Trenton’s Bad Bet was a coalition of concerned citizens, local advocates and business leaders in the New Jersey area who were concerned the expansion of casino gambling was an empty promise of jobs and tax revenues that would seriously harm the state’s economy and social fabric.
Deep-pocketed investors in the casino industry were planning on pouring $35 million into a campaign to pass a ballot question in New Jersey that would place two new casinos in the northern part of the state.
Tasked with leading the opposition effort, we faced an uphill battle.
Proponents of the campaign were promising 40,000 jobs and hundreds of millions in tax revenue to rebuild Atlantic City, and the ballot language Trenton politicians approved was clearly tilted to garner a “yes” vote with numerous declarations about how the casinos would allocate funding to programs for seniors and the disabled. Finally, from a messaging perspective, we were faced with the challenge of remaining credible despite the fact that our campaign was funded by casino operators in New York and Atlantic City.
At the onset of the effort, we conducted a poll that concluded New Jersey voters harbored very negative feelings about Trenton politicians – with 81 percent indicating they believed Trenton politicians repeatedly broke their promises.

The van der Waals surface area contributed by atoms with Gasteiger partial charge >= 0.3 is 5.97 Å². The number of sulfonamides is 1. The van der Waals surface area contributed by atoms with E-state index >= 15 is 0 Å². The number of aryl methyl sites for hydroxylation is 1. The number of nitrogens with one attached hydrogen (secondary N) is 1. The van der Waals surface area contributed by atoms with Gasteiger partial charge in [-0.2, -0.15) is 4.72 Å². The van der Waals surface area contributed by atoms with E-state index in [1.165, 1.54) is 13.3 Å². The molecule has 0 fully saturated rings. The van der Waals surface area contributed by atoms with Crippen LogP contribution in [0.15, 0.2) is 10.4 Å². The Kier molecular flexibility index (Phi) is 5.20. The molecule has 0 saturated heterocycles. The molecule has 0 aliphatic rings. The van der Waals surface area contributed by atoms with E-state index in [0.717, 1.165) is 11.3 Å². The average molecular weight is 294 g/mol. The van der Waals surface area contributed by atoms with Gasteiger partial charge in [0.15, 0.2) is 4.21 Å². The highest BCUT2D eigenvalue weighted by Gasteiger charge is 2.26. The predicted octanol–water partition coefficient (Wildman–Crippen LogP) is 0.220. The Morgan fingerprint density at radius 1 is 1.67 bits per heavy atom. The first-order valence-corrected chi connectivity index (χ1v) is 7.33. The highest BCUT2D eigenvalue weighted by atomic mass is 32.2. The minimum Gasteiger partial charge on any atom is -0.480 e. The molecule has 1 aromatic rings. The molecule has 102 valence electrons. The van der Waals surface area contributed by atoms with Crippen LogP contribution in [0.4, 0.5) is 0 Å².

This insight drove our entire campaign and would become the central focus of our messaging architecture. Instead of running a campaign focused on the negative impacts of casino gambling on communities, we decided to run a campaign against the failures of Trenton politicians to keep their promises and how that lack of confidence was reflected in the ballot measure.
Using that message, we ran an integrated campaign until election day that combined traditional coalition and grassroots strategies with earned media, digital communications, direct mail and a $10.5 million television and radio campaign in the New York City and Philadelphia media markets.
In our advertising campaign, we partnered with a data analytics firm to target persuadable who tilted in favor of the casinos in order to ensure our campaign was operating efficiently in the expensive New York/New Jersey markets. The ads used a combination of local voices to show that Trenton politician broke promises, and the casinos would be no different.
From a grassroots perspective, we secured countless earned media hits and op-eds in favor of our position while securing endorsements from local validators – dovetailing with our paid advertising strategy and ensuring our opposition remained on their heels.
On Election Day, New Jersey voters rejected Question One by a margin of 78 percent to 22 percent, the largest defeat for a ballot question in New Jersey history.
This result is a testament to what our opponents repeatedly called a “brilliant strategy” and the precise execution of that strategy across several different communications media. In delivering such a stinging defeat to the North Jersey casinos, we have made it considerably less likely that Trenton politicians will attempt to expand gambling in New Jersey again. The voters have spoken, and their will is clear – they do not want more casinos in New Jersey.